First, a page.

Early in 2020, as quarantine in the U.S. began, the supposed two weeks of most businesses being shuttered turned into months of this, affecting businesses large and small across the country.
While large corporations were able to take the financial hit, many small businesses closed their doors permanently. The most hard-hit small businesses were food, childcare, educational services and taxi/limo services, according to the Bureau of Labor Statistics.
The majority of the businesses were minority-owned and did not have the savings to cover basic costs during the quarantine period, as they weren’t making enough or any income. It is too early to tell how many businesses were drastically affected by the COVID-19 pandemic.
According to an article in the “Journal of Economics & Management Strategy,” by Professor Robert Fairlie, in the first months of quarantine, 22% of business owners were not working, the majority being labor-intensive or personalized services.
Other industries, such as finance, saw the number of active business owners drop by only 12%. Personal and laundry services were hit the hardest with a 79% drop in active business owners followed by educational services by 39%, leisure, and hospitality by 35%, construction by 27% and an active owner drop in restaurants by 22%.
The industries facing the highest losses were owned primarily by people of color and women. Women and people of color experienced the highest losses; active women business owners dropped by 25%, 41% for Black, 32% for Latino and 26% for Asian business owners, compared to a 20% drop for men and a 17% drop for white owners.
Most business owners claimed to have enough savings to cover one to two months of expenses at the beginning of COVID. As quarantine continued for longer than expected, businesses went from temporary closures to permanent closures. The Federal Reserve estimates that there will be 123,000 more permanent business closures than the pre-pandemic average.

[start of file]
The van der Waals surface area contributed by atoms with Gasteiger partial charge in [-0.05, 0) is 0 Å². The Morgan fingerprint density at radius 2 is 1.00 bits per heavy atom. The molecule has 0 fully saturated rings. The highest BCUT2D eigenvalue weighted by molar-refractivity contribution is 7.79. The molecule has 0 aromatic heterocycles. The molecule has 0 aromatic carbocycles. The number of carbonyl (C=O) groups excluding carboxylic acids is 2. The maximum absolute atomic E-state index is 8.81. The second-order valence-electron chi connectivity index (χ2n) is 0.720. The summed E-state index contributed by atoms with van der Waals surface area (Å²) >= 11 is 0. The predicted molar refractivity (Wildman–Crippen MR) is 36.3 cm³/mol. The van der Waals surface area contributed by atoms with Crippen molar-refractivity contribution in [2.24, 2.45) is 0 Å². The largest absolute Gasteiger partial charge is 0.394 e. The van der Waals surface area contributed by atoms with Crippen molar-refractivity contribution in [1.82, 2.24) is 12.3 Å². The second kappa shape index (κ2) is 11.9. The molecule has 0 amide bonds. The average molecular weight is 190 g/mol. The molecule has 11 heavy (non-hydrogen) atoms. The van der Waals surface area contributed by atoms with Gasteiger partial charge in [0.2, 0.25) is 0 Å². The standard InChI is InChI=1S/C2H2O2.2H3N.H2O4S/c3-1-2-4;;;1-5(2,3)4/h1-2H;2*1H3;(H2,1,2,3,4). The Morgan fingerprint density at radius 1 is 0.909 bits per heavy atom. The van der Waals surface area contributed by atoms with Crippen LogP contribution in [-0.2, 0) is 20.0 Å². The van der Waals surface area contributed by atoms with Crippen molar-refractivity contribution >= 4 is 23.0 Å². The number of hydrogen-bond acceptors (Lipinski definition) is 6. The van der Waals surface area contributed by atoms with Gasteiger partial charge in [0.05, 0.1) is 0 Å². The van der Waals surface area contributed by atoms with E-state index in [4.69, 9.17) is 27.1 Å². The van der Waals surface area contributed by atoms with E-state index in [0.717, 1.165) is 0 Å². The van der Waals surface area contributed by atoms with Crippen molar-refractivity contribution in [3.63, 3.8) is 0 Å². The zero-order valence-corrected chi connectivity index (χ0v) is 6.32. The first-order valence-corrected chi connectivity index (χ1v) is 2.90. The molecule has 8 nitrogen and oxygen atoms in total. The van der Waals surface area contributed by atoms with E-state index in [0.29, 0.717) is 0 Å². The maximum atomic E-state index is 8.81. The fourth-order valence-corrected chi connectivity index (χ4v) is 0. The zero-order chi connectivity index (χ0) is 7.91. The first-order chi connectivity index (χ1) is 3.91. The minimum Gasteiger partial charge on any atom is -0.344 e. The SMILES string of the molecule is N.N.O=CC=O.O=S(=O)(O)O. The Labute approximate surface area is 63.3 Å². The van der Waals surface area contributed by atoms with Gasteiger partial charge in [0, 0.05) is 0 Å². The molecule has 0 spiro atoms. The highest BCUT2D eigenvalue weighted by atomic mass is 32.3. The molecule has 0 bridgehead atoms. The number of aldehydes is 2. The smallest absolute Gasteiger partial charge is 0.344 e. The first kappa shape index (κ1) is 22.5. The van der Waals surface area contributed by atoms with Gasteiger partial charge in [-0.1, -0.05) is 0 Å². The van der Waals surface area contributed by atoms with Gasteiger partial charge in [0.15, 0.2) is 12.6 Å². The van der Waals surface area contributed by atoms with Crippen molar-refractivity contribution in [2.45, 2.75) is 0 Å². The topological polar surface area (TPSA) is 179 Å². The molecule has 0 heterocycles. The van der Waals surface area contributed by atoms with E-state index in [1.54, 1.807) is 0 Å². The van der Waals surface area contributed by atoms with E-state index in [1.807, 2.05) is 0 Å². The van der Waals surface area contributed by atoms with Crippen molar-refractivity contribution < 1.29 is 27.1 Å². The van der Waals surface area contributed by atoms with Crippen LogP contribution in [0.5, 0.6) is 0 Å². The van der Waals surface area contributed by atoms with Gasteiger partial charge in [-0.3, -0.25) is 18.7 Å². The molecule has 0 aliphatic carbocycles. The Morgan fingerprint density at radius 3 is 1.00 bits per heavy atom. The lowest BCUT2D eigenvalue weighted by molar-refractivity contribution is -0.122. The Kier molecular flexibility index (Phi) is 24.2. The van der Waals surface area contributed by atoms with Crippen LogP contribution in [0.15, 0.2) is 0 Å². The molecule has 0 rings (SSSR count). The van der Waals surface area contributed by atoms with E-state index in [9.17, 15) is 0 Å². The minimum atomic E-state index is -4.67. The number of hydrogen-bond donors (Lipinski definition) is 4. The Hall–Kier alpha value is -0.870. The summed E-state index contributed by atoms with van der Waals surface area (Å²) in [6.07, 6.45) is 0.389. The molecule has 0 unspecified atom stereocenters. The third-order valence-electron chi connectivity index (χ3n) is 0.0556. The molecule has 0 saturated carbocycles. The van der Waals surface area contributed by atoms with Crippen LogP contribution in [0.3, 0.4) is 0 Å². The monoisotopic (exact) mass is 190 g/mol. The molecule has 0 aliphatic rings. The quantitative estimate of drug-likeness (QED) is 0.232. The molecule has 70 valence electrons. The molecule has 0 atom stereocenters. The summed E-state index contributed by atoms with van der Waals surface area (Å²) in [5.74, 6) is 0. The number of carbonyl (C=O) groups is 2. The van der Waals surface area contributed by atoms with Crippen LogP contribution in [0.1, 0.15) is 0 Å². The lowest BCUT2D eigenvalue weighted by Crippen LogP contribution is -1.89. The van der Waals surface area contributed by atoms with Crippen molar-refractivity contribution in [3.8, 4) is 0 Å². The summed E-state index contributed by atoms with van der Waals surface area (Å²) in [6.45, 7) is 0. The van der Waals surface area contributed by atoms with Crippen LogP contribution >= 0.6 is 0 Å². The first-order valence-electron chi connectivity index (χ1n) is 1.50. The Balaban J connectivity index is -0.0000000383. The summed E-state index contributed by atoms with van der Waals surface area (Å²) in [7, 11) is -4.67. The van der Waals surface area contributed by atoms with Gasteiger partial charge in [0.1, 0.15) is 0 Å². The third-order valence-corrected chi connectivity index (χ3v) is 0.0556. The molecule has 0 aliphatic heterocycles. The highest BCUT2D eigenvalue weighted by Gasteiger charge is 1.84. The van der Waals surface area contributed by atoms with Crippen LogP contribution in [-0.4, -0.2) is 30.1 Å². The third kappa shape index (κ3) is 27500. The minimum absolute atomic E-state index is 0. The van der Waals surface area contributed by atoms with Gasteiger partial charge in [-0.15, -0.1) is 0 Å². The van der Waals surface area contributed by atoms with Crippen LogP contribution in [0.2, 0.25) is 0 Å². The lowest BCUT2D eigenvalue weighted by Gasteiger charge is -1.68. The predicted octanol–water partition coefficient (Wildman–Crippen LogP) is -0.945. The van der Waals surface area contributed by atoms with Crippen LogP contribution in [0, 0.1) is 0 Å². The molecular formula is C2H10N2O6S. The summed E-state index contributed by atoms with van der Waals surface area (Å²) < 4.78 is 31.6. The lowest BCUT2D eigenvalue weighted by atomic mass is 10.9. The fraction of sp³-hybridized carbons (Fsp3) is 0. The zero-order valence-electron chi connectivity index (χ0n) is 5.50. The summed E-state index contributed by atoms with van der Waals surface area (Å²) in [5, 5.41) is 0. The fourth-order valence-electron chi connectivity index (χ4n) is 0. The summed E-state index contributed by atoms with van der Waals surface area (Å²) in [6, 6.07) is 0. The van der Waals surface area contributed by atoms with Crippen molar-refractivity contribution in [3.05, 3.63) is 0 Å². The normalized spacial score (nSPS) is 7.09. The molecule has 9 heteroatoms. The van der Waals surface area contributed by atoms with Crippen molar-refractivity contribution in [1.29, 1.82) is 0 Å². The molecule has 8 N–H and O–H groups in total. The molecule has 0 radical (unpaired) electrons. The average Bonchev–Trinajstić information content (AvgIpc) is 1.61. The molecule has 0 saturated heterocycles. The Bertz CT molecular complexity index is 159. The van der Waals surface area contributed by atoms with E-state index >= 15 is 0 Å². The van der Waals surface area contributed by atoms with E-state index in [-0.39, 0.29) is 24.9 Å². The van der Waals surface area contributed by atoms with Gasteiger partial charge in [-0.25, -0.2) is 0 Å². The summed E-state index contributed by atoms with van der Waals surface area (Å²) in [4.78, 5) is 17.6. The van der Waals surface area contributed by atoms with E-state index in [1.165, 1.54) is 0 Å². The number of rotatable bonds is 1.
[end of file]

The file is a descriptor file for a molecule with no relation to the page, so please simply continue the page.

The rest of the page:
At the beginning of the quarantine, according to Harvard University, 37% of small businesses in Mass. were closed which is over the national 31% of closures. This meant that small business revenue, on the national level, declined by 50% during the first months of the quarantine and a staggering 60% in Mass. While revenue on the national level has begun rising above pre-pandemic levels, Mass. remains behind, with only one week in 2021 having pre-pandemic revenues.
The post-pandemic recovery for small businesses has been a long road, but the impact of the CARES Act has led to a steady recovery. The CARES act delegated almost $800 billion in forgivable “Paycheck Protection Plan” loans to over 11 million businesses with less than 500 employees. According to Harvard University, small business revenue has increased to be almost consistently above pre-pandemic levels. While the revenue is catching up, it still may not offset the expenditures of quarantine and over a year and a half of low revenues.
Although 123,000 permanent closures due to COVID still means too many families without income, it could have been a lot worse. These numbers do not account for the amount of money spent by small business owners trying to stay afloat during the lockdown. An NPR study has shown that 19% of Americans have lost their entire savings due to COVID-19, and Pew Research has shown that the ability to save has decreased tremendously, affecting families of color and low income families the most.